Texas Brisket Recipe
My Butcher Paper BBQ Brisket Method
It’s time to throw a whole packer brisket on some smoke – and get some delicious Texas Brisket!
For this Texas Brisket cook I’m starting with a full packer brisket. That means it has the flat and point still connected.
You’ll want to trim any thick fat down to ¼” and also remove the thick deckle fat that connects the flat and point. This fat won’t render during cooking and it helps the texas brisket lay flat which helps with uniform cooking.
I’m giving this brisket the Texas Treatment… a simple mix of Kosher Salt and Corse Black Pepper is all you need.
I mix ¼ cup of salt and ¼ cup of pepper together in a shaker and coat the entire outside with a good dose. Let the brisket rest on the counter while the pit comes up to temp.
For texas brisket you can expect a long cook time, so be prepared to maintain an even temperature for several hours. I’m using my Ole Hickory MM running at 250⁰ for this cook but any cooker can be set up to cook indirect.
Just make sure you use a good probe thermometer (I use the Thermoworks ThermaQ dual probe thermometer – check it out here>>) to monitor grate temperature throughout the cook. It’s the best way to know exactly where the meat is cooking, and you can’t always go by dial temp alone.
Once the smoker is stabilized, place the texas brisket fat up on the cooking grate and close the lid. Traditionally Texas style brisket is cooked with post oak but I don’t have any, so I’m going with the next best option and that’s Pecan.
Throw a few chunks on the fire and kick back for a while. There’s no need to open the pit just add fuel and wood as needed to hold the smoker steady at 250⁰.
After 5 hours, the outside of the brisket will start to turn dark. This is exactly what you want to happen, and it’s time to wrap at this stage.
In Texas many of the pit masters use Red Butcher Paper to wrap briskets instead of aluminum foil, so I had to give it a try. The butcher paper allows some of the moisture to escape and prevents the brisket from steaming which produces a better crust (bark).
Tear off 2 big strips of butcher paper and lay them cross ways on the table. Place the brisket in the middle and wrap with the first layer of paper flipping the brisket.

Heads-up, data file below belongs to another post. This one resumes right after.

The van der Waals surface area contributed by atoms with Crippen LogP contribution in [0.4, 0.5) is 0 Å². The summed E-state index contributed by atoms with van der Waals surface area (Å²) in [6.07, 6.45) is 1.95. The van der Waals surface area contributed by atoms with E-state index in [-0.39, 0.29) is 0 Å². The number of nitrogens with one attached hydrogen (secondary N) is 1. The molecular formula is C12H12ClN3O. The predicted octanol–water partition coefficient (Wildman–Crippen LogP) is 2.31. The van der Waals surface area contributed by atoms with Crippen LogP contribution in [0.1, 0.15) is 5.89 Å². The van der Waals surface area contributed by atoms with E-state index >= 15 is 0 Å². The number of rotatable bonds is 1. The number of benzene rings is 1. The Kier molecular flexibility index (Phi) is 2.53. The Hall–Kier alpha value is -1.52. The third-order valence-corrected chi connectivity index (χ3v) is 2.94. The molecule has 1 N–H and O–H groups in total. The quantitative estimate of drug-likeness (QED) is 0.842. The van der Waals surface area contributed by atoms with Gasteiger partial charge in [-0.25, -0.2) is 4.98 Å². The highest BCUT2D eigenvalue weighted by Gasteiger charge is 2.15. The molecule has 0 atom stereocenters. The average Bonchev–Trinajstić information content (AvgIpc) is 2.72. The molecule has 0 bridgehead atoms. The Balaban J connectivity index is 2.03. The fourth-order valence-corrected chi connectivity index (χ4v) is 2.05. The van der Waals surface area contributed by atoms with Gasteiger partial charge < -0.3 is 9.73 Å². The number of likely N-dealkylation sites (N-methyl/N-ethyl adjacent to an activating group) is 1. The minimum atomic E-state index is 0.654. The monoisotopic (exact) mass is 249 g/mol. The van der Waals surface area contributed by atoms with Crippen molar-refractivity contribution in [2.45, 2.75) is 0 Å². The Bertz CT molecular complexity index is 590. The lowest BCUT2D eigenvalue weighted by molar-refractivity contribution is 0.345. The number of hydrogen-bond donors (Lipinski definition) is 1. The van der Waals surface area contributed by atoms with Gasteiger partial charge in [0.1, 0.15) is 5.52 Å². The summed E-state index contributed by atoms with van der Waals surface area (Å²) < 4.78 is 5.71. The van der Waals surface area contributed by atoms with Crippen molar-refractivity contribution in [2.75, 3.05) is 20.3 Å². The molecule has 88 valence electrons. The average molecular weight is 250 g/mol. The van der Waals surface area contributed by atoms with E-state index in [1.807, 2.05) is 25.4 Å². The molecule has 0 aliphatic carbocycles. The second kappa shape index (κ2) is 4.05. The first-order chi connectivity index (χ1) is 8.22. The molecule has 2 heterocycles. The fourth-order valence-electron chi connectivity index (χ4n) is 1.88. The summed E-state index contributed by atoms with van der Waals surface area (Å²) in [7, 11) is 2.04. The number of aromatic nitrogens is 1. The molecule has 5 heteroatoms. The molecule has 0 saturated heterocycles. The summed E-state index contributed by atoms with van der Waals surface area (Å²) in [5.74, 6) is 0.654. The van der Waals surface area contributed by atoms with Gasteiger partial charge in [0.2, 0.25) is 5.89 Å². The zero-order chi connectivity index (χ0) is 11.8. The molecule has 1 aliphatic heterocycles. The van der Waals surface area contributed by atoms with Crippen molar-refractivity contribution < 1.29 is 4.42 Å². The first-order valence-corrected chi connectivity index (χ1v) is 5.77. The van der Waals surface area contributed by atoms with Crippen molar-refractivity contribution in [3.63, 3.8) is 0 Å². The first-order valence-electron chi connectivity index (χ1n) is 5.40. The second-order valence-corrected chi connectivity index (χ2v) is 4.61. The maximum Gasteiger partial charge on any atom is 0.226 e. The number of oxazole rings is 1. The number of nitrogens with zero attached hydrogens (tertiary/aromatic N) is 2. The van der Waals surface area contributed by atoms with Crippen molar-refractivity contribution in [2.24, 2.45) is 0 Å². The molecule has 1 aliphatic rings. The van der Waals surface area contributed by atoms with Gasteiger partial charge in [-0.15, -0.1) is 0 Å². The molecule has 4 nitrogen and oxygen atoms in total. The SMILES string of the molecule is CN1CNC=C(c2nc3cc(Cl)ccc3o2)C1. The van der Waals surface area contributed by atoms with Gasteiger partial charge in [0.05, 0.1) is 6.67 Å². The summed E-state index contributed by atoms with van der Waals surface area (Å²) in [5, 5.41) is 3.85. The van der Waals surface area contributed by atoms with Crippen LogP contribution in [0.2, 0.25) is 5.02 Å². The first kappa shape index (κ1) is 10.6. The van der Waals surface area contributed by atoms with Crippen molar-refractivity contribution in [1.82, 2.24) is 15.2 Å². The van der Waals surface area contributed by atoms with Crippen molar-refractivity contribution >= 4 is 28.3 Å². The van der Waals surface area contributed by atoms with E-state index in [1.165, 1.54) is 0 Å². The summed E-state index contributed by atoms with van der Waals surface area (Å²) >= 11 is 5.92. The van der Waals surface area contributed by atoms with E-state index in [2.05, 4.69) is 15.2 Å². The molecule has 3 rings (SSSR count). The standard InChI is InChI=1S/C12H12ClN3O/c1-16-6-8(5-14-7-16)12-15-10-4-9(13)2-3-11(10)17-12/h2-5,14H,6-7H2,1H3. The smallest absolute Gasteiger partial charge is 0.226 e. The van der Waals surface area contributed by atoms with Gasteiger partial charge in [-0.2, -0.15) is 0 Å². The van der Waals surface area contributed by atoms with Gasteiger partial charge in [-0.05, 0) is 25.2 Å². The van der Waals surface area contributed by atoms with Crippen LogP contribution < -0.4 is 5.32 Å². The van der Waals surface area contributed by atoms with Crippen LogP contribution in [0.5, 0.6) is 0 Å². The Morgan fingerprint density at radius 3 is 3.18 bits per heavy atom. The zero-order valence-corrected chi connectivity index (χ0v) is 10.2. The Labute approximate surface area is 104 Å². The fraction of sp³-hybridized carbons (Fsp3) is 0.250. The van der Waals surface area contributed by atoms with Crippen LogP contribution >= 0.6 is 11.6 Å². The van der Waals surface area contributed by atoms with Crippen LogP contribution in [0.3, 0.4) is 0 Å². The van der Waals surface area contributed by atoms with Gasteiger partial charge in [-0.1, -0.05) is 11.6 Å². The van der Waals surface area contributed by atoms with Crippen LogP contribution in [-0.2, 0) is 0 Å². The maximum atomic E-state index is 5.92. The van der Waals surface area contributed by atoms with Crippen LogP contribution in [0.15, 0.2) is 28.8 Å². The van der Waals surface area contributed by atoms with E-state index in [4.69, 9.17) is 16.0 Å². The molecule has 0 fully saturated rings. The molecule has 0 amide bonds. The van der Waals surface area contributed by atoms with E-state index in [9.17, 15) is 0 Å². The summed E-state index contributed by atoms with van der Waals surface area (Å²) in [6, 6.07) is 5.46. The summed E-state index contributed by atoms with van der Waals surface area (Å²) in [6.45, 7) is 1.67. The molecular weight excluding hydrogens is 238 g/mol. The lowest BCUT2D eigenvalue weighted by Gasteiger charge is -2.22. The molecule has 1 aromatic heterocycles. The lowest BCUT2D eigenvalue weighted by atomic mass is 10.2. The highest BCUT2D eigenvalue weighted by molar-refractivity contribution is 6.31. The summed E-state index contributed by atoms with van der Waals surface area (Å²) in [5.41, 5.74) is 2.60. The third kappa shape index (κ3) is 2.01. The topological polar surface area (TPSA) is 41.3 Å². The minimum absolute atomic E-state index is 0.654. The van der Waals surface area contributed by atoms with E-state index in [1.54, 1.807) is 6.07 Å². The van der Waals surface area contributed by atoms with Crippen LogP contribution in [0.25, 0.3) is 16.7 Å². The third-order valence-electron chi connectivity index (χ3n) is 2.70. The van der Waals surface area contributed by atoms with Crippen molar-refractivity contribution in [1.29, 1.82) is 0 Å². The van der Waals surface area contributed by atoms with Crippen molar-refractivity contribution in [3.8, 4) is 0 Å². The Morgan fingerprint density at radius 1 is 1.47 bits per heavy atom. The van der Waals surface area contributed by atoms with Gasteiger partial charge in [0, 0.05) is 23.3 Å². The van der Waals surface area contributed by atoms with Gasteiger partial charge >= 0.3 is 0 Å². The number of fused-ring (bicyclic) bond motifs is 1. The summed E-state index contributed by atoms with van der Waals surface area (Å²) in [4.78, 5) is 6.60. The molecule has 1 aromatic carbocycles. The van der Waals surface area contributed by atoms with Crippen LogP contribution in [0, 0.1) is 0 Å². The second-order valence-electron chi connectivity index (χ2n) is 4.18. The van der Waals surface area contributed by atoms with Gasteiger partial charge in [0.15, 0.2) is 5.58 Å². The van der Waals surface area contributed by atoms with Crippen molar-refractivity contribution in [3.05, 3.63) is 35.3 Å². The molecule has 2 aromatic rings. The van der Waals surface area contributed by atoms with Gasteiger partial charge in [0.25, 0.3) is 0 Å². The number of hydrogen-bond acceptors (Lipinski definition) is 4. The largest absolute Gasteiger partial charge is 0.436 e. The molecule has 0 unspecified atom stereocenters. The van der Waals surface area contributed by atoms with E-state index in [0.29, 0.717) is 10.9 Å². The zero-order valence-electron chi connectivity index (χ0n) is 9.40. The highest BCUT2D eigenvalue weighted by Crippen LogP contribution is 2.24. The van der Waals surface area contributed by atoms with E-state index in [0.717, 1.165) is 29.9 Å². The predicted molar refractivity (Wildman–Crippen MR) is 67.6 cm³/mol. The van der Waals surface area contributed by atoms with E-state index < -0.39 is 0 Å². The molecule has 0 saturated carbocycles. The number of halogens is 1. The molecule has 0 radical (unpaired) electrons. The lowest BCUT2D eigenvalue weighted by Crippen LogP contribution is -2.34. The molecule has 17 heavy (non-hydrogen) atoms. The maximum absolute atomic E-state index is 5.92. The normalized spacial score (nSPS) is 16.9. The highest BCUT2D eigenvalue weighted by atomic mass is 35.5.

Bring the next layer up and over and tuck in the sides best you can. Flip the brisket upright and it’s ready to go back on the pit. It should be laying fat side up the entire time on the pit.
Monitoring the internal temperature of the meat is important now, so stick a probe into the thickest area of the flat right through the paper. Be sure not to go too deep; it should rest right in the middle of the flat. Set the alarm for 200⁰ and get ready to wait another 3-4 hours. You can’t rush perfection!
Once the alarm sounds at 200⁰ the brisket is ready to come off the pit. You can double check the internal temp just to make sure it feels soft. For brisket you should feel almost no resistance when you stick it with a probe – like your sticking butter!
Place the brisket in a dry cooler and close the lid. It needs to rest for at least 2 hours before slicing but as much as 6 hours won’t hurt.
The rest gives the brisket time to stop cooking and reabsorb some moisture. If you cut into it right away, it will be dry; so whatever you do don’t skip the 2 hour rest.
For serving brisket separate the point and flat. Cut the flat into ¼” slices and split the point right down the middle against the grain.
Cut it into slices and cube the outer edges for burnt ends. Texas Style brisket is one of my favorites and you can’t beat the simple flavors it has when done right!
Texas Brisket Recipe